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Lecture 5

Rec 100: Lecture 5 - Multicultural Complete Notes

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Recreation and Leisure Studies
REC 100
Diana Parry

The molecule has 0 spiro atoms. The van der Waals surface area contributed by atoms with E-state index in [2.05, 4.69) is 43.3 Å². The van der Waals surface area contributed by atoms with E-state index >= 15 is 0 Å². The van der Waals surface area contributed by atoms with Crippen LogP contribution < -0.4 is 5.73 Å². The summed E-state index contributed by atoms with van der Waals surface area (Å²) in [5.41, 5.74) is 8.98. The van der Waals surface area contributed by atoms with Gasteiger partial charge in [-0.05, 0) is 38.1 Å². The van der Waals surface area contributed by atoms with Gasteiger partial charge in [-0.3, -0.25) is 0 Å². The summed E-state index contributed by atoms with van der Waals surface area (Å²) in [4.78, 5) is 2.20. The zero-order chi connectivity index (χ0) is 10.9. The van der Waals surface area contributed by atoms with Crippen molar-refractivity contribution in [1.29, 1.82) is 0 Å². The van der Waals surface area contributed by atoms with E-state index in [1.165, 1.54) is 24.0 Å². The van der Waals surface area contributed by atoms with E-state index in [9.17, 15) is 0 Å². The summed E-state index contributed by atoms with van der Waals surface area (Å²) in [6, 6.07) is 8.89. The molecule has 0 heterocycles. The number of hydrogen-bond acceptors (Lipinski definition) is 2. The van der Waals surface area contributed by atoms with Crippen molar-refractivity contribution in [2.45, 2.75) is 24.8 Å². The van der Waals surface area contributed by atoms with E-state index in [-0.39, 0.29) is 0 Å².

Recreation and Leisure Studies 100: Multiculturalism Who am I? Leisure behaviour (football player, etc.) Social class (working class family, etc.) Gender (male/female) Race/ethnicity (asian, African American, etc.) Understanding Terms Race versus ethnicity  Race: Physical characteristics (skin colour, hair colour, eyes, etc.)  Ethnicity: cultural traditions/characteristics (language, value systems, religion, etc.) “Racialized ethnicity” (Omi & Winant, 1994)  When referring to people by both race AND ethnicity (the two overlap) o Ex. “you’re Chinese” “Visible minority group” (Employment Equity Act S.C. 1995, c. 44 (section 3))  Persons other than Aboriginal people or indigenous people that are non-Caucasian in race, or non- white in colour Demographic Trends: Region of Waterloo and Canada In 2006, 14% of K-W was made up of visible minorities Projection for 2031 is 28% (projected to double) 31% of Canada’s population is predicted to be made up of visible minorities Predicted that over 70% of visible minorities will be living in urban centres (Toronto, Montreal, or Vancouver)  What is the impact on leisure??  Right now, the impact is uncertain o Can begin to answer the impact of leisure by looking at the different models of cultural change Models of Cultural Change Anglo-conformity  When ethnic and racial divisions are shed, and visual minority groups are expected to conform to dominant majority o Not a popular model of cultural change o When groups come in and are expected to leave all of their divisions behind them to conform to new cultures Melting pot  When ethnic and racial divisions are shed, and a new culture is created that is unique to this new group of people o Most often used to describe the US  Multiculturalism/Cultural Pluralism  When people move into a new place and their diversity is respected and accommodated o Freedom of choice (able to be whoever you want to be) o Most often used to describe Canada Selective acculturation  When people move into a new place and they maintain their ethnic traditions very strongly o They learn just enough to live in their new place in a new place to survive Leisure Expressiveness and Ethnic Consciousness Leisure can be an important social space for traditional cultural values Leisure can play a critical role in the persistence of ethnic-group identity, despite powerful trends toward Anglo conformity in the workplace, at school, etc.  Leisure is an important space for people to maintain their homeland traditions/values/culture  Presumably, in our leisure we are more free (to speak whatever language, whatever activity, connect with the people we choose to connect; we are intrinsically motivated to do this) Methodological Issues Emotionally laden concepts  For both researcher and those participating in the research  It makes some people uncomfortable (and can be challenging to study) Moral and ethical concerns - use and abuse  Groups that have really been over-researched  Researches haven’t done a good job of treating communities with respect and getting back to them and getting their input Can dominant groups comprehend the experiences of outsiders (White scholars doing research on race?)  Many scholars have been white o Whether or not they can really appreciate the experiences of visual minority groups Ethnographies of the imagined, the imaginary and the critically real: blackness, whiteness, the north of England and rugby league (Spracklen, Timmins, & Long, 2010) Three authors discuss how race has impacted their research in the area of rugby culture and masculinity White researchers: black players were mistrustful and hesitant to talk about issues of racism and their concerns Own “insider” perspective vs. “outsiders” experiences  Black researcher: As a well-known rugby player had access to predominantly white clubs etc.. but talking about racism was still problematic Found his race and background to be factors he could utilize in different ways  This is an emotionally laden situations Ugly on the Diamonds: An Examination of White Privilege in Youth Baseball (Glover, 2007) Explored the experiences of adults/kids involved in ‘First String’, a co-ed youth baseball league in the US for African American children Confronted the complexity involved in being ‘both a recipient of, yet advocate against, white privilege’ with the: “explicit intent to encourage other scholars to take up the challenge of exposing white privilege in leisure practice and policy.” (Glover, 2007, pg. 201) Origins of Canadian Research Malpass (1973) and the “total community”  In order to understand this area, we need to research the total community (including ethnic and racial minorities (VMG)) Recreational services failed to address cultural differences (1984 Ministry of Recreation and Tourism) Significance of early research  Wake-up call to researchers to acknowledge that we are not understanding our cultural mosaic Leisure, Place, and Identity: The Experiences of Ethnic Minority Youth (Tirone & Pedlar, 2005) Leisure allowed second-generation South-Asian-Canadian youth to enter and exit three different communities with relative ease: Home/family/community (people they knew from their homeland) Dominant cultural spaces (leisure that occurred within their dominant group; with school friends) Diverse leisure spaces (leisure experiences with other visual minority groups)  Leisure activities such as sports, music, etc. Access to the three communities offered the youth opportunities to learn customs, experiment with social roles, and experience both independence and support/acceptance. The Role of Leisure for Chinese Immigrants Living in the Greater Toronto Area (Ng, 2011) Older adult immigrants from China (ages 50-65) Explored their leisure experiences and the meaning they attached to those experiences  How their leisure experiences impacted their lives and the meaning they attached to those experiences Findings: Changing leisure with changing culture Achieving and maintaining health essential to experiencing freedom and choice essential for cultural expression and learning Feeling a sense of community (despite being new to Canada) Overall: leisure is an essential component of life  Leisure was a site for cultural expression (a place where they could speak their own language, follow their own traditions, etc.) and the development of an ethnic community within Canada  Leisure was also a way for them to access what they called “Canadian culture”  Leisure was a really essential component of their life while living in Canada Two Types of Discrimination  35% of new Canadians say they experienced some form of experience in the past 5 years o Dond’t know what % occurs during their leisure time Perceived Discrimination South Asian teenagers (Ti